In the United States, immigration reform activists have taken to the streets – and the internet – in order to create momentum for comprehensive changes in immigration law. A key hope is for the government to create a path to legal citizenship for the estimated 12 million undocumented people already living in the country. Fixing the broken immigration system is something groups on opposing sides of the political spectrum agree requires critical attention.
Arizona in the eye of the storm
This month, Arizona enacted a controversial law – S.B. 1070 – that gives police powers to demand to see immigration documents from anyone in Arizona that appears not to be American. President Obama himself called the measure “misguided” during a naturalization ceremony at the White House on the same day S.B. 1070 was signed into law on April 23.
Outcries of civil rights infringements are making the rounds in the blogs and on social networking sites. The hashtag #LegalizeAZ surfaced on Twitter for information-sharing regarding S.B. 1070 protests. Several twitter posts are also spreading the message to petition Eric Holder the U.S. Attorney General to step in and put a stop to S.B. 1070. According to the Washington Post, Holder said the federal government may be taking Arizona to court over the new law.
Citizens on social networking sites are also encouraging people to participate in widespread Arizona boycotts. Latinunionchicago uploaded a video on YouTube chronicling the boycott of Arizona’s baseball team the Diamondbacks during a game against the Chicago Cubs. Demonstrators even compared S.B. 1070 to discriminatory laws of Nazi Germany.
Others are finding moments of creativity amidst political unrest. Zitherguy read a poem titled “Goodbye Tenochitlan” on YouTube in deference to activists and artists Zack de la Rocha and Ernesto Yerena. Both have spent considerable energy defending the rights of vulnerable immigrants and indigenous Mexicans through music and art.
Goodbye Tenochitlan poem makes a reference to activists voicing their dissent against S.B. 1070
Challenges to the Arizona law
Supporters of S.B. 1070 argue that the federal government is taking too long to fix a broken immigration system and that national security is at stake, especially in U.S. states along the southern border area where rampant drug smuggling is an issue. Arizona Governor Jan Brewer who signed the bill into law on April 23, said the measure would help put a stop to the “murderous greed” of the drug cartels. Previous highly controversial measures to stop the flow of drug cartel related trafficking along the southern border, includes the construction of a border wall between the southern U.S. border states and Mexico. The wall has yet to be completed.
Pumas Unleashed, a blog that focuses on free speech issues, writes about the new law in Arizona, and puts forth an argument that it appears to be constitutionally invalid. Phoenix, Arizona mayor, Phil Gorman also plans to challenge the constitutional validity of the Arizona law . He believes the new law leaves the city vulnerable to expensive racial profiling lawsuits. The mayor of Flagstaff, Arizona mayor, Sara Presler, is considering joining forces with Gorman. She is concerned the additional policing responsibilities would overwhelm their cash-strapped budget. Another official concerned with the costs of the bill is Janet Napolitano, Secretary of the Homeland Security Department. She has argued against S.B. 1070 because it siphons limited resources from her budget.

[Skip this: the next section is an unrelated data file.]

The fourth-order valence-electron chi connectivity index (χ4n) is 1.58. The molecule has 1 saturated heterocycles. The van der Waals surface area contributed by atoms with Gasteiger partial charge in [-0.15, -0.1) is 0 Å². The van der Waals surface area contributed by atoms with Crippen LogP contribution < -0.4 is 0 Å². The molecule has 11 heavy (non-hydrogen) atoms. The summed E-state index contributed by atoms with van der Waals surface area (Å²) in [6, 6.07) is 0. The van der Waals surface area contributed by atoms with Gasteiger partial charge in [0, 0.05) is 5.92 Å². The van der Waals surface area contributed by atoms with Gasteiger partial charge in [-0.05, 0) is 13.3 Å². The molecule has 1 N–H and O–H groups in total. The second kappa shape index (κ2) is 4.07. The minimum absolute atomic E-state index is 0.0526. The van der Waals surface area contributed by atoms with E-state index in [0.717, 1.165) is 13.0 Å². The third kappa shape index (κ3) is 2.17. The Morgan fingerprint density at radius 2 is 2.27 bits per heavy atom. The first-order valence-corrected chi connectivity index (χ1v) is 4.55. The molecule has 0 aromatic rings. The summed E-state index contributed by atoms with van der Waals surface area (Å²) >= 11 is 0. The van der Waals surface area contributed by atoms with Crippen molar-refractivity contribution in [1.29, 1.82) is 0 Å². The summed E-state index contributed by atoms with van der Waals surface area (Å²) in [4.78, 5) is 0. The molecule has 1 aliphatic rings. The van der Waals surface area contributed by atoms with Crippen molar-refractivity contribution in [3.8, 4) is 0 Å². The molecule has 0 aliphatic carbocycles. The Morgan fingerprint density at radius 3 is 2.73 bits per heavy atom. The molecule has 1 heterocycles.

The National Coalition of Latino Clergy and Christian Leaders stepped forward on April 29 to challenge S.B. 1070, filing one of two prominent lawsuits against the new law. The second lawsuit was filed by a veteran police officer from Tucson, Arizona. Additional lawsuits are planned by MALDEF, the ACLU and the National Immigration Law Center.
Whatever the source, President Obama seems to have gotten the message that as long as Congress and his administration put immigration reform on the backburner, the chasm of racial tension in this country is only going to get deeper — and potentially deadly violent.
That concern to head off any further volatility, fueled by states adopting their own immigration laws, may have been the motivation for Pres. Obama to call the Senate's newest member today, Massachusetts Sen. Scott Brown. Not to chitchat but to tell him to get ready — Democrats will be moving forward with immigration reform in a month.
The March for America
Many immigrant rights groups are concerned President Obama is not following through on promises made during his presidential election campaign. On March 21 there was a rally in Washington D.C. — The March for America — on a day that healthcare reform took most of the political and media spotlight. Despite the difficulty getting their cause heard, thousands of immigrants from different parts of the world were present. Smaller rallies have followed in cities with large immigrant populations including Los Angeles, Las Vegas, Seattle and Miami.
StephenNielsen18, a producer of citizen media from the D.C.-metro area, attended the rally on March 21 and interviewed a Catholic group about their concerns and hopes regarding immigration reform.
Carlos in DC, a blogger who writes about his life in the nation’s capital with an emphasis on race, community, and immigration reform, also attended the rally on March 21. He interviewed notable participants including the Civil Rights Leader Rev. Jesse Jackson and Congressman Xavier Becerra, a Democrat from California’s 31st District based in Los Angeles. Carlos in DC also interviewed several grassroots organizers among them members from Dreamactivist.org who carried and displayed a Dream Quilt: a large quilt constructed of colorful patches where undocumented students inscribed their dreams for a brighter future through access to higher education.
March for America Rally in the Nation's Capital on March 21, 2010